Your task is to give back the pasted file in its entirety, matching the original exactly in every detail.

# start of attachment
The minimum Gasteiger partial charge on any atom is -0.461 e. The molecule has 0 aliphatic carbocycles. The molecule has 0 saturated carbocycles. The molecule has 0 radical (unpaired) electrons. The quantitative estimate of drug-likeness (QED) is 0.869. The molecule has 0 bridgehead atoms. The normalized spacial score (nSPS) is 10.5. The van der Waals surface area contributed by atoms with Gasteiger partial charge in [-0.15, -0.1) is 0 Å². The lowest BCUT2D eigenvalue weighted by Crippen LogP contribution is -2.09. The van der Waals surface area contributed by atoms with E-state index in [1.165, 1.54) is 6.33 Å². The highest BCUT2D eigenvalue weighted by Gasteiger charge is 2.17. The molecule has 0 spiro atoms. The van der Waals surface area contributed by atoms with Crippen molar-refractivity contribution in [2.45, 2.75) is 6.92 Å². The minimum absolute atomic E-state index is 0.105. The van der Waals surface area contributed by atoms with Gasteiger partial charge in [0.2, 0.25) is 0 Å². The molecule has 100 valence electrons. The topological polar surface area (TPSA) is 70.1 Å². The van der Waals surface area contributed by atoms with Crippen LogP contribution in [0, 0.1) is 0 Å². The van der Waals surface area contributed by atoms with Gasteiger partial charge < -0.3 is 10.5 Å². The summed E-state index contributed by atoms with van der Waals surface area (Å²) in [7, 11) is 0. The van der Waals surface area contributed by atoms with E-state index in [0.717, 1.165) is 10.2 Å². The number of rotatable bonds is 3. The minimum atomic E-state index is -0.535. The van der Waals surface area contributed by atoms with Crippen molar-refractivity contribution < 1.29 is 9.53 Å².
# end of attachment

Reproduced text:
The minimum Gasteiger partial charge on any atom is -0.461 e. The molecule has 0 aliphatic carbocycles. The molecule has 0 saturated carbocycles. The molecule has 0 radical (unpaired) electrons. The quantitative estimate of drug-likeness (QED) is 0.869. The molecule has 0 bridgehead atoms. The normalized spacial score (nSPS) is 10.5. The van der Waals surface area contributed by atoms with Gasteiger partial charge in [-0.15, -0.1) is 0 Å². The lowest BCUT2D eigenvalue weighted by Crippen LogP contribution is -2.09. The van der Waals surface area contributed by atoms with E-state index in [1.165, 1.54) is 6.33 Å². The highest BCUT2D eigenvalue weighted by Gasteiger charge is 2.17. The molecule has 0 spiro atoms. The van der Waals surface area contributed by atoms with Crippen molar-refractivity contribution in [2.45, 2.75) is 6.92 Å². The minimum absolute atomic E-state index is 0.105. The van der Waals surface area contributed by atoms with Gasteiger partial charge in [0.2, 0.25) is 0 Å². The molecule has 100 valence electrons. The topological polar surface area (TPSA) is 70.1 Å². The van der Waals surface area contributed by atoms with Crippen LogP contribution in [0, 0.1) is 0 Å². The van der Waals surface area contributed by atoms with Gasteiger partial charge < -0.3 is 10.5 Å². The summed E-state index contributed by atoms with van der Waals surface area (Å²) in [7, 11) is 0. The van der Waals surface area contributed by atoms with E-state index in [0.717, 1.165) is 10.2 Å². The number of rotatable bonds is 3. The minimum atomic E-state index is -0.535. The van der Waals surface area contributed by atoms with Crippen molar-refractivity contribution < 1.29 is 9.53 Å².